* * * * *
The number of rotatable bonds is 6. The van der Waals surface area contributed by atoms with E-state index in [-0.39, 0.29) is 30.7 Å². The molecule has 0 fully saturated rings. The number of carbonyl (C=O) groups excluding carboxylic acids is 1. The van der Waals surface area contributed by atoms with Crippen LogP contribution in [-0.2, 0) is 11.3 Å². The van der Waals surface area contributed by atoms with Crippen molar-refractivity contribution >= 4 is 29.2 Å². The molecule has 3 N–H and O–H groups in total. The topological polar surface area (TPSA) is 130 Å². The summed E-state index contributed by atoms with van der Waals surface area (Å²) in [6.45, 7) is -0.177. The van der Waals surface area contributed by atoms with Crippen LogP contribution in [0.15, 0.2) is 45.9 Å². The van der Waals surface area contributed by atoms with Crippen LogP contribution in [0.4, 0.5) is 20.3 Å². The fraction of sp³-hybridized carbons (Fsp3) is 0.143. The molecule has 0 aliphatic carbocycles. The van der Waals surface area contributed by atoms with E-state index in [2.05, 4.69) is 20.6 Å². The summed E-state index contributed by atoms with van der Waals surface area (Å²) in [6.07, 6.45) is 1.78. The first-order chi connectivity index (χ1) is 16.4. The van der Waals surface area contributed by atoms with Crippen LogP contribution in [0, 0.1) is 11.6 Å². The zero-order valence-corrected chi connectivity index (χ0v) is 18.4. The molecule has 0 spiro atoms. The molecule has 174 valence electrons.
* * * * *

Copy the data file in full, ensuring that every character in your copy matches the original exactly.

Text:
The number of rotatable bonds is 6. The van der Waals surface area contributed by atoms with E-state index in [-0.39, 0.29) is 30.7 Å². The molecule has 0 fully saturated rings. The number of carbonyl (C=O) groups excluding carboxylic acids is 1. The van der Waals surface area contributed by atoms with Crippen LogP contribution in [-0.2, 0) is 11.3 Å². The van der Waals surface area contributed by atoms with Crippen molar-refractivity contribution >= 4 is 29.2 Å². The molecule has 3 N–H and O–H groups in total. The topological polar surface area (TPSA) is 130 Å². The summed E-state index contributed by atoms with van der Waals surface area (Å²) in [6.45, 7) is -0.177. The van der Waals surface area contributed by atoms with Crippen LogP contribution in [0.15, 0.2) is 45.9 Å². The van der Waals surface area contributed by atoms with Crippen LogP contribution in [0.4, 0.5) is 20.3 Å². The fraction of sp³-hybridized carbons (Fsp3) is 0.143. The molecule has 0 aliphatic carbocycles. The van der Waals surface area contributed by atoms with E-state index in [2.05, 4.69) is 20.6 Å². The summed E-state index contributed by atoms with van der Waals surface area (Å²) in [6.07, 6.45) is 1.78. The first-order chi connectivity index (χ1) is 16.4. The van der Waals surface area contributed by atoms with Crippen LogP contribution in [0, 0.1) is 11.6 Å². The zero-order valence-corrected chi connectivity index (χ0v) is 18.4. The molecule has 0 spiro atoms. The molecule has 174 valence electrons.